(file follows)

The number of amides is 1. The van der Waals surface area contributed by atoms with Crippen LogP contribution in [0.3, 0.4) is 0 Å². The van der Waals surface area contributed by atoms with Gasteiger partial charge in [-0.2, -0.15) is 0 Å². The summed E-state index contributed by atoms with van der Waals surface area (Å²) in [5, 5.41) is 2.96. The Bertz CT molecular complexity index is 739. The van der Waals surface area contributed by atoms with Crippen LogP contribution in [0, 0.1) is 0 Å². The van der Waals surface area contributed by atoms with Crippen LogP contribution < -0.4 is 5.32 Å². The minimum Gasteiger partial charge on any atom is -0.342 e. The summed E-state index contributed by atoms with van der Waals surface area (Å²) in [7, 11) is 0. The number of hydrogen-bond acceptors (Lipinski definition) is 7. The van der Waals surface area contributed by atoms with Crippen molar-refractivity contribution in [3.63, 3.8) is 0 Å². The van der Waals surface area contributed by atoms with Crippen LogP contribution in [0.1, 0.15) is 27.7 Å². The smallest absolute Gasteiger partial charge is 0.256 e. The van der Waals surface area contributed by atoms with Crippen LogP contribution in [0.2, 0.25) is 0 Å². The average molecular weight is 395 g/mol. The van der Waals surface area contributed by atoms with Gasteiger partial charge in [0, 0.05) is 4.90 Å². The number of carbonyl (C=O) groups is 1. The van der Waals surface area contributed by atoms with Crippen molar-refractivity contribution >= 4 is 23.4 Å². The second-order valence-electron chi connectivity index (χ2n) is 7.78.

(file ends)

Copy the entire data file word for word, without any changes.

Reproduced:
The number of amides is 1. The van der Waals surface area contributed by atoms with Crippen LogP contribution in [0.3, 0.4) is 0 Å². The van der Waals surface area contributed by atoms with Gasteiger partial charge in [-0.2, -0.15) is 0 Å². The summed E-state index contributed by atoms with van der Waals surface area (Å²) in [5, 5.41) is 2.96. The Bertz CT molecular complexity index is 739. The van der Waals surface area contributed by atoms with Crippen LogP contribution in [0, 0.1) is 0 Å². The van der Waals surface area contributed by atoms with Crippen LogP contribution < -0.4 is 5.32 Å². The minimum Gasteiger partial charge on any atom is -0.342 e. The summed E-state index contributed by atoms with van der Waals surface area (Å²) in [7, 11) is 0. The number of hydrogen-bond acceptors (Lipinski definition) is 7. The van der Waals surface area contributed by atoms with Crippen molar-refractivity contribution in [3.63, 3.8) is 0 Å². The van der Waals surface area contributed by atoms with Crippen LogP contribution in [0.1, 0.15) is 27.7 Å². The smallest absolute Gasteiger partial charge is 0.256 e. The van der Waals surface area contributed by atoms with Crippen LogP contribution in [0.2, 0.25) is 0 Å². The average molecular weight is 395 g/mol. The van der Waals surface area contributed by atoms with Gasteiger partial charge in [0, 0.05) is 4.90 Å². The number of carbonyl (C=O) groups is 1. The van der Waals surface area contributed by atoms with Crippen molar-refractivity contribution >= 4 is 23.4 Å². The second-order valence-electron chi connectivity index (χ2n) is 7.78.